As part of the Architecture 2030 Challenge to reduce carbon emissions and energy use, architecture firms commit to the goal of having all new buildings, developments, and major renovations reach carbon-neutrality by 2030. Achieving this goal requires firms to look both externally as they work with clients, and internally at their own energy and carbon use. A little over a year ago, LHB committed to reduce in-house electricity use and formed an energy management team to lead the charge. Their first target? Plug loads.
Plug loads refers to anything in an office that is literally plugged in, such as printers, desktop computers, and telephones. Electricity for lighting, central heating and cooling, ventilation, and plumbing is therefore not included. Plug load can make up a meaningful percentage of office electricity use because workers often leave their equipment plugged in and running around the clock, making it a good target for energy use reduction campaigns. LHB has been involved in plug load research for almost five years – you can read more about that research in this blog post and this website.
Throughout 2017, LHB’s Energy Management team used social and technical interventions to reduce plug loads at the Minneapolis office, from implementing computer power management and providing advanced power strips to encouraging employees to turn off computers in the evenings and on weekends. Because of these efforts, the office achieved a 19.8% plug load reduction, just short of its 20% goal, as shown in the graph at the top of the article.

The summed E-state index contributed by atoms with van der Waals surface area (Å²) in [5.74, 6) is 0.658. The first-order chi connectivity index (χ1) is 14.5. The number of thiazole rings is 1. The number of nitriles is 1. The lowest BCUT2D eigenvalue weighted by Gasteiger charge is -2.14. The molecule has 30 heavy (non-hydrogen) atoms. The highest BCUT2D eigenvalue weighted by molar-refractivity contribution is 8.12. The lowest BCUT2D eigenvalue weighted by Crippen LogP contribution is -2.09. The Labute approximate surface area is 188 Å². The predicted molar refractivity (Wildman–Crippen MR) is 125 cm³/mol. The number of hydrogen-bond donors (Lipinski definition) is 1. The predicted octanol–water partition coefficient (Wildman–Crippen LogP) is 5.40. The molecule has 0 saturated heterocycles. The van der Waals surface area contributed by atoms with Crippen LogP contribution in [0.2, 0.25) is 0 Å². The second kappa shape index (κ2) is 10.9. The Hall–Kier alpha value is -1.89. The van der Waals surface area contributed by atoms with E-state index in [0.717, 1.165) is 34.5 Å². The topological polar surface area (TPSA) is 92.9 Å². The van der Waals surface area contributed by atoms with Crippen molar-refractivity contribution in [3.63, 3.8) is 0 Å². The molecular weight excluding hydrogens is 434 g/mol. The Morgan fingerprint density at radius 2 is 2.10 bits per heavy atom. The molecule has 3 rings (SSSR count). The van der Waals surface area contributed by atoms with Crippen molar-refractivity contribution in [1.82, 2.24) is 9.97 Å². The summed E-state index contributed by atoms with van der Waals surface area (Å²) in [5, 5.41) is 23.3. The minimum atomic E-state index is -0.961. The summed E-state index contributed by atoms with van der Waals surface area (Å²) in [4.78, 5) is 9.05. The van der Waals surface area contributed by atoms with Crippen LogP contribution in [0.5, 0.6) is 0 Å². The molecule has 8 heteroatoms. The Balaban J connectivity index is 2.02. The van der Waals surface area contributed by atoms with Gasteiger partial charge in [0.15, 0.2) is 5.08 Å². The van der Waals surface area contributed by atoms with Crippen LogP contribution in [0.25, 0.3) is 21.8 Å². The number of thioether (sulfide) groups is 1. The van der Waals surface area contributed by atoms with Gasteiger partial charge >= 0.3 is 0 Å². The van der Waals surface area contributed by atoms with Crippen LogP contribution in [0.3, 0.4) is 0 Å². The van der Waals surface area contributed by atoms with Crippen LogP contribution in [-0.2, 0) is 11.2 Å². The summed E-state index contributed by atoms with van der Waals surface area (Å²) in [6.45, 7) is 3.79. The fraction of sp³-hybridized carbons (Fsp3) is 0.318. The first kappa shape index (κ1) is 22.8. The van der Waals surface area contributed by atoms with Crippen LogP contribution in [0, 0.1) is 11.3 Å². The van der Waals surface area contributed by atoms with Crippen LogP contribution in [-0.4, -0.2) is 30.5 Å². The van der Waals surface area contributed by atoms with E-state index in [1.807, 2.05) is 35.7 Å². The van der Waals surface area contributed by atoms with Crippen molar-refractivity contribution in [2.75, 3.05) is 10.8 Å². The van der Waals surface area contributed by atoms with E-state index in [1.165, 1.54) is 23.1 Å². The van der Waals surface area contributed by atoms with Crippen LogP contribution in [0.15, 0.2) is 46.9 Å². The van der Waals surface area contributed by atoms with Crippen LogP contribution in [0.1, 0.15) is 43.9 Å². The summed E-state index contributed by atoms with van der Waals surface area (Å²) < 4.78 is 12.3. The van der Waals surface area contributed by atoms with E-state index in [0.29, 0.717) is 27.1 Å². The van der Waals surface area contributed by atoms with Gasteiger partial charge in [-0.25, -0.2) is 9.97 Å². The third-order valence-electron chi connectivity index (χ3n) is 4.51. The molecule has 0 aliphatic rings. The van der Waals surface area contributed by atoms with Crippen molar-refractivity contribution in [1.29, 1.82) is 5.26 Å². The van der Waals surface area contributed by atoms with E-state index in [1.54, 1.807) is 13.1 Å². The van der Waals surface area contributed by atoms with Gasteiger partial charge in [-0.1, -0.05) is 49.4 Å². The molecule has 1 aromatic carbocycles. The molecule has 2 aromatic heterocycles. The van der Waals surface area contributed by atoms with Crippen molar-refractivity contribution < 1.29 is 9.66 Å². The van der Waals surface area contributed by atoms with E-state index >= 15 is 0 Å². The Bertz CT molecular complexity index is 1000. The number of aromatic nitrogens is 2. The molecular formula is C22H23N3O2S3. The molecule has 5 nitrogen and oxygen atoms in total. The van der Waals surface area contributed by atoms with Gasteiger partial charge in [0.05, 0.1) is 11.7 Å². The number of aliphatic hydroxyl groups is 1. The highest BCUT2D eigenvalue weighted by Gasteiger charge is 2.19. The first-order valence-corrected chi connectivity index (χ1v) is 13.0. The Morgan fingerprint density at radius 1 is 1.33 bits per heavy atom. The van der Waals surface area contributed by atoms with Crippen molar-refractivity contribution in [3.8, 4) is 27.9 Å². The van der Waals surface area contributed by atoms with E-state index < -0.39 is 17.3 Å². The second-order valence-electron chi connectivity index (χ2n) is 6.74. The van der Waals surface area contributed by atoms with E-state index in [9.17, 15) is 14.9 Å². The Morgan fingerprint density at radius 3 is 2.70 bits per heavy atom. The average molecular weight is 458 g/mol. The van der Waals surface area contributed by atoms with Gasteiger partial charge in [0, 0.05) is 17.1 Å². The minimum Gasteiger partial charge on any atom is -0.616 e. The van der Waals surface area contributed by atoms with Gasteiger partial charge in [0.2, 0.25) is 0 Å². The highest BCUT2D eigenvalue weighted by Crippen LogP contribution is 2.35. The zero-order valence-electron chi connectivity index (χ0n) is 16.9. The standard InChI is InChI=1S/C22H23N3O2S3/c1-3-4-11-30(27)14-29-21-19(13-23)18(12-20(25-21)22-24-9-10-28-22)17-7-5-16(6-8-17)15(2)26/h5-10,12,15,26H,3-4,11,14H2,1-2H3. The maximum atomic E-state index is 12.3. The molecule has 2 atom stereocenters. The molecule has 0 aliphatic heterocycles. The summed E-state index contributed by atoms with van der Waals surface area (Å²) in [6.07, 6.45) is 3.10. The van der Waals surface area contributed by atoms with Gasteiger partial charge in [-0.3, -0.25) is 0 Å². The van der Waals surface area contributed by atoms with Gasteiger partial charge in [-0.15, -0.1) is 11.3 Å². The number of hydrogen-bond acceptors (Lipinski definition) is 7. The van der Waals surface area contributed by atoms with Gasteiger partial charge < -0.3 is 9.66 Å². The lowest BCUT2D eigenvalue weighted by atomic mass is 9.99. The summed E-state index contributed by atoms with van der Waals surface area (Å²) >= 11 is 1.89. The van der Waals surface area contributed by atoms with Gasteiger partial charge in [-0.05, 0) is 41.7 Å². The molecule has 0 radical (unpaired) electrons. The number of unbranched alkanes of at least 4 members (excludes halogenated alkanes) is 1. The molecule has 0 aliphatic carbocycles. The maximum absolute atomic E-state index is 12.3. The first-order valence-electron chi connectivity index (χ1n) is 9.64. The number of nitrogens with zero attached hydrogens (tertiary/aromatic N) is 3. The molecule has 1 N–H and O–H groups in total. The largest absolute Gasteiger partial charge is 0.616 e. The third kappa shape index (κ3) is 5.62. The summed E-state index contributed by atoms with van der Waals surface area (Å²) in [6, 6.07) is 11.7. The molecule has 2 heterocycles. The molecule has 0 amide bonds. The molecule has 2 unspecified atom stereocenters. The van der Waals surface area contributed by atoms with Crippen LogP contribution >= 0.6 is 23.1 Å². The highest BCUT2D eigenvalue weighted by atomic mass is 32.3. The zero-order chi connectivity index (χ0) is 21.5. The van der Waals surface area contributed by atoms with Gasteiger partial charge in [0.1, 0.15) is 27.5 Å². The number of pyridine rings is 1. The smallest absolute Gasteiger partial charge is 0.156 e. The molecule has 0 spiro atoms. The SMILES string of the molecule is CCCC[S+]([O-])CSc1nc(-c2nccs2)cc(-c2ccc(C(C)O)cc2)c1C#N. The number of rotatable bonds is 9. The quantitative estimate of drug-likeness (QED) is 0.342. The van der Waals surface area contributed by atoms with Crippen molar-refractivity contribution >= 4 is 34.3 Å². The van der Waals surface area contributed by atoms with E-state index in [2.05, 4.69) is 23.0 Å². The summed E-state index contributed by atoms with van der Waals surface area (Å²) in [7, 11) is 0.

Looking at monthly data – as shown in the graph below – plug load energy use decreased throughout 2017. These reductions are statistically significant, especially when normalized for hours worked per month, which showed a 48% decrease from January to December.
The Energy Management team tested a strategy over Memorial Day weekend to reduce the weekend plug load. An email was sent to remind employees to turn off their computers before they left for the holiday weekend; this had a significant and sustained impact. The graph below shows weekend and holiday days from January of 2017 through mid-April 2018. After the reminder email, weekend plug load dropped and stayed low, indicating that not only did employees turn off their computers over Memorial Day weekend, they continued this practice even without ongoing reminders.
LHB’s Duluth office is also working on plug load reductions and is currently participating in a field study of a new reduction strategy as a part of our team’s ongoing work with Seventhwave and CEE to research effective solutions. Look for a future update on our blog upon completion of this study. Given the success of the Memorial Day email reminder, employing more behavior change strategies will be top of the list for 2018 in all of LHB’s offices.